Understanding Ballistics, Grinds and Hybrids
July 17, 2008
Kettlebell exercises can be segmented into three general categories: ballistics, grinds and hybrids. The simplest distinction between the first two is that ballistic exercises are fast and grinds are slow - and hybrids are just that: a combination of a ballistic and a grind. A more insightful distinction would be that ballistics train the practitioner to generate and absorb power in a dynamic fashion while grinds train the practitioner to generate full-body power (and tension) in a contracted or sustained fashion. Hybrids are the best of both - they train the practitioner to dynamically switch between tension and relaxation, speed and strength, or contraction and expansion.
“Ballistics” refers to compound, dynamic; explosive, multi-joint exercises i.e. the Snatch, Swing, Jerks, etc. These exercises are normally performed within a wide range of motion (or movement pattern) and incorporate a large number of muscles and muscular chains. Ballistic exercises tax not only the muscles but also the heart and lungs – think wind sprints as opposed to a slow comfortable jog. Ballistics challenge your ability to regulate your breathing, monitor your form, and master the “tight-loose-tight” method of body tension.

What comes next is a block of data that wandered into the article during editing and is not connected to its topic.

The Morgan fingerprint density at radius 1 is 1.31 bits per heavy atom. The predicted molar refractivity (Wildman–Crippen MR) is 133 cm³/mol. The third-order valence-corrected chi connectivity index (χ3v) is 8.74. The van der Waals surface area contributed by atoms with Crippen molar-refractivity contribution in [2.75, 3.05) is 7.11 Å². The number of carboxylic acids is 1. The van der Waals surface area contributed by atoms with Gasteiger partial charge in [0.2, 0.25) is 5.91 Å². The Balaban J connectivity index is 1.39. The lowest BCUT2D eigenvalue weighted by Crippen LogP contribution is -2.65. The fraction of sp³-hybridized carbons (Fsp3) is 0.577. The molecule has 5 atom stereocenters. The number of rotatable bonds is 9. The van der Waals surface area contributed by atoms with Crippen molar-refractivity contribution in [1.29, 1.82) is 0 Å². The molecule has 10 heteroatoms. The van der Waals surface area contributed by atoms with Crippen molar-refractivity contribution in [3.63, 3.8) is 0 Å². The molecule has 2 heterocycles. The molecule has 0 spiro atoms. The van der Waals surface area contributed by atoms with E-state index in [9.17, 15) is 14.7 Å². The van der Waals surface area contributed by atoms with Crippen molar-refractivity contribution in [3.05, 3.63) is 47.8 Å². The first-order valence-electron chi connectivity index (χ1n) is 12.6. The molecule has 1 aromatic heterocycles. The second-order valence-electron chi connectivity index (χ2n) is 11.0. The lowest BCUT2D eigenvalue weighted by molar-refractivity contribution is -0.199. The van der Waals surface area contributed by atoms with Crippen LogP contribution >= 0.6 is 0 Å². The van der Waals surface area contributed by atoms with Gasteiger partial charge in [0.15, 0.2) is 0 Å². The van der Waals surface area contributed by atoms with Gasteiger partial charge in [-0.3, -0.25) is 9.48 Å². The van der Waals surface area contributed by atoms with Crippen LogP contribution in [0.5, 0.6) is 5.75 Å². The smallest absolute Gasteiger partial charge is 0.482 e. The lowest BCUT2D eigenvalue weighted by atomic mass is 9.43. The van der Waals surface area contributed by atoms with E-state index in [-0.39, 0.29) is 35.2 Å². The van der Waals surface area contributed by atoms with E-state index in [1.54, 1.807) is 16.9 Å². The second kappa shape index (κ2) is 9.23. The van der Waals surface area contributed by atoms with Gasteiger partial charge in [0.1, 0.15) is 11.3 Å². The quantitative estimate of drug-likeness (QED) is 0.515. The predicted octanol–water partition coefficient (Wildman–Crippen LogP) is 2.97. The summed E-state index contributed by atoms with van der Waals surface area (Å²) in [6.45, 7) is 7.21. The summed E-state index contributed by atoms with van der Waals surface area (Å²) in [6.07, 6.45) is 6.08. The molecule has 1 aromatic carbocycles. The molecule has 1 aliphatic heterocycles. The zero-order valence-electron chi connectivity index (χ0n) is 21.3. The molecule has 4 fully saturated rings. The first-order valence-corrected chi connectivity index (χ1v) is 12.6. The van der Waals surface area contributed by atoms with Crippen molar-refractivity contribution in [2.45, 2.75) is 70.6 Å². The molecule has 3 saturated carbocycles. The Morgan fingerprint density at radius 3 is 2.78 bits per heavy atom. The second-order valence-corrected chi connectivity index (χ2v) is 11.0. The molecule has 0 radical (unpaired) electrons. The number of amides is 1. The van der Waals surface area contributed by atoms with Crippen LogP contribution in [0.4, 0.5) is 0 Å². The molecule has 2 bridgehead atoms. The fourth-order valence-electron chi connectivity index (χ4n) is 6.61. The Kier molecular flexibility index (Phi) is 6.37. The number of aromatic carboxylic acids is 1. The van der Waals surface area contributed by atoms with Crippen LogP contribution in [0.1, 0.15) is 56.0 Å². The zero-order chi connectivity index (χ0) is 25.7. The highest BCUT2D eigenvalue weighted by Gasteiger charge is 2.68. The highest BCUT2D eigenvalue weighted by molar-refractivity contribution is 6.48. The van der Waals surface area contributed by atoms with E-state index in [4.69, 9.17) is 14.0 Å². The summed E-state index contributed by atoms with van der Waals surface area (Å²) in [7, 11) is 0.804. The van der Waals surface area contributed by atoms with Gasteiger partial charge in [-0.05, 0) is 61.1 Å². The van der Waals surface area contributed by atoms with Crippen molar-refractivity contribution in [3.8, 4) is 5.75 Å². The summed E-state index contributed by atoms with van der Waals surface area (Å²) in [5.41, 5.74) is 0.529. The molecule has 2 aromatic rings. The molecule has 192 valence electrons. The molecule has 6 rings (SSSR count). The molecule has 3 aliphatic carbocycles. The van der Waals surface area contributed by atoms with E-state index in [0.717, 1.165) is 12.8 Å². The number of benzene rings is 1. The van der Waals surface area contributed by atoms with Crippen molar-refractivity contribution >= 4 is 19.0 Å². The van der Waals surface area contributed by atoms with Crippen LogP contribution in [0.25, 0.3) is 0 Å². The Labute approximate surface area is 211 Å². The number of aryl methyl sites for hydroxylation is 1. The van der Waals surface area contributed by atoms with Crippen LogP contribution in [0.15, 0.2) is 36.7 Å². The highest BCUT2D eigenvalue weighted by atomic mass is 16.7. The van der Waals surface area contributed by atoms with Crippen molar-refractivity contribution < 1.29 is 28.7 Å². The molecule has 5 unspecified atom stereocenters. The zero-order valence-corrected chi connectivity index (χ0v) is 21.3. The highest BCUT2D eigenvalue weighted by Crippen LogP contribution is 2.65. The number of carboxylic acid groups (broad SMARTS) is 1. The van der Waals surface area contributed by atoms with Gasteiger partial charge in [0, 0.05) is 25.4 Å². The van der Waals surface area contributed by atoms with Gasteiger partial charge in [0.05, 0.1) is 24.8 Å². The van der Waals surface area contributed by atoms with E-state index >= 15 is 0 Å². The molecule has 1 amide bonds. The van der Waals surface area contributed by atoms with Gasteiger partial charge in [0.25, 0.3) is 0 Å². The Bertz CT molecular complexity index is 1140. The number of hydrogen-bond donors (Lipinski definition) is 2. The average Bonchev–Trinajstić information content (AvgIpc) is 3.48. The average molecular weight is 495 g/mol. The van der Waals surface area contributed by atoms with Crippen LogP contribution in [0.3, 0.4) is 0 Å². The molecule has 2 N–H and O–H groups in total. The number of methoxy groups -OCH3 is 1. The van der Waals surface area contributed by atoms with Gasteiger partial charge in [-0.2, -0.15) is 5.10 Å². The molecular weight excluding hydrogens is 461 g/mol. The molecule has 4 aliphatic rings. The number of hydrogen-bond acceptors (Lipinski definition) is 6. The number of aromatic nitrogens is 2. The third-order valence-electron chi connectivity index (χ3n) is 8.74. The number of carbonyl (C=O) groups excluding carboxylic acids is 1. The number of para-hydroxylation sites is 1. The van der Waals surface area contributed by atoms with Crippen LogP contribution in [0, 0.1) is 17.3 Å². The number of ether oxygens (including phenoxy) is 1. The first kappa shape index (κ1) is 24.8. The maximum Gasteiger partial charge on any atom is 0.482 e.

“Grinds” refer to controlled pressing, pulling or squatting exercises i.e. the Military or Overhead Press, Squats, Deadlifts, etc. These exercises are designed to keep tension on the muscle or muscular chain throughout the execution of the exercise. Grinds require particular attention to whole-body tension and regulation of and sustained power breathing. Grinds will challenge your ability to maintain tension, smoothly transition from muscle group to muscle group, and will also point out inconsistencies and inadequacies in your structure and alignment.
A third possible category are “Hybrids” or “Combinations” and they feel a bit like a ballistic and a bit like a grind - think Thruster or Snatch and Overhead Squat. These exercises are designed to accentuate the best, and the worst, of both Ballistics and Grinds. They are performed within a wide range of motion (or movement pattern), require you to move between maximum tension and maximum relaxation, tax both aerobic and anaerobic thresholds, smoothly transition from muscle group to muscle group, and develop the ability to transition from sustained strength to dynamic strength in the same exercise. Hybrids are lots of fun to perform but you need to be particularly careful that you don’t keep going after fatigue (and oxygen deprivation) has made mush of your form.
Workouts can be designed to incorporate all three types of exercises. The only caveat is that you need to be cautious with the sequencing of the exercises and the number of sets or duration of each type that are performed. Trying to perform effective Grinds after a lung-searing session of Ballistics or Hybrids may be detrimental to your health – as in tossing lunch or dropping a kettlebell on your head!